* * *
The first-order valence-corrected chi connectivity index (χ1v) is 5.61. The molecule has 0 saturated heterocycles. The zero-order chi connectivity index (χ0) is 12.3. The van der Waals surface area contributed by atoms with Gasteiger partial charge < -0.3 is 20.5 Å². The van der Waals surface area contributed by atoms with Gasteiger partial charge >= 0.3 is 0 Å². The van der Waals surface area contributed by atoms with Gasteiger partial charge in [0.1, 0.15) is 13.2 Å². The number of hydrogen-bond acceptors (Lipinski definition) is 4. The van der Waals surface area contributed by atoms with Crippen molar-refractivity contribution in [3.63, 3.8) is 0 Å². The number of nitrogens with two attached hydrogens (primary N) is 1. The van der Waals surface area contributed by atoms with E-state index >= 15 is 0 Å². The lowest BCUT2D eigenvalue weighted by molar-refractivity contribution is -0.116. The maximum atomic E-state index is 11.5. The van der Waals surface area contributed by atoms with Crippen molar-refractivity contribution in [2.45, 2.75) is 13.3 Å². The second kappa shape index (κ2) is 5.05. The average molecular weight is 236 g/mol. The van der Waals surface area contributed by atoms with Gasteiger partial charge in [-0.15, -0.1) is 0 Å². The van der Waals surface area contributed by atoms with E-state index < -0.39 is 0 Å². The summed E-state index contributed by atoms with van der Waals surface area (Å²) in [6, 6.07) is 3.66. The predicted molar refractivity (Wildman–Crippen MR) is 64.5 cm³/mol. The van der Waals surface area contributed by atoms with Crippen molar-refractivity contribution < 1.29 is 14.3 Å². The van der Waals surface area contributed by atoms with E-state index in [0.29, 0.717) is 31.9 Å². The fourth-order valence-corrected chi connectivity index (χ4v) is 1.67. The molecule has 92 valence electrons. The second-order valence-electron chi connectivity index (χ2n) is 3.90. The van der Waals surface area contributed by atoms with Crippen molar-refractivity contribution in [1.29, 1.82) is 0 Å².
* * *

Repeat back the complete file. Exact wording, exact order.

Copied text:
The first-order valence-corrected chi connectivity index (χ1v) is 5.61. The molecule has 0 saturated heterocycles. The zero-order chi connectivity index (χ0) is 12.3. The van der Waals surface area contributed by atoms with Gasteiger partial charge < -0.3 is 20.5 Å². The van der Waals surface area contributed by atoms with Gasteiger partial charge >= 0.3 is 0 Å². The van der Waals surface area contributed by atoms with Gasteiger partial charge in [0.1, 0.15) is 13.2 Å². The number of hydrogen-bond acceptors (Lipinski definition) is 4. The van der Waals surface area contributed by atoms with Crippen molar-refractivity contribution in [3.63, 3.8) is 0 Å². The number of nitrogens with two attached hydrogens (primary N) is 1. The van der Waals surface area contributed by atoms with E-state index >= 15 is 0 Å². The lowest BCUT2D eigenvalue weighted by molar-refractivity contribution is -0.116. The maximum atomic E-state index is 11.5. The van der Waals surface area contributed by atoms with Crippen molar-refractivity contribution in [2.45, 2.75) is 13.3 Å². The second kappa shape index (κ2) is 5.05. The average molecular weight is 236 g/mol. The van der Waals surface area contributed by atoms with Gasteiger partial charge in [-0.15, -0.1) is 0 Å². The van der Waals surface area contributed by atoms with E-state index < -0.39 is 0 Å². The summed E-state index contributed by atoms with van der Waals surface area (Å²) in [6, 6.07) is 3.66. The predicted molar refractivity (Wildman–Crippen MR) is 64.5 cm³/mol. The van der Waals surface area contributed by atoms with Crippen molar-refractivity contribution < 1.29 is 14.3 Å². The van der Waals surface area contributed by atoms with E-state index in [0.29, 0.717) is 31.9 Å². The fourth-order valence-corrected chi connectivity index (χ4v) is 1.67. The molecule has 92 valence electrons. The second-order valence-electron chi connectivity index (χ2n) is 3.90. The van der Waals surface area contributed by atoms with Crippen molar-refractivity contribution in [1.29, 1.82) is 0 Å².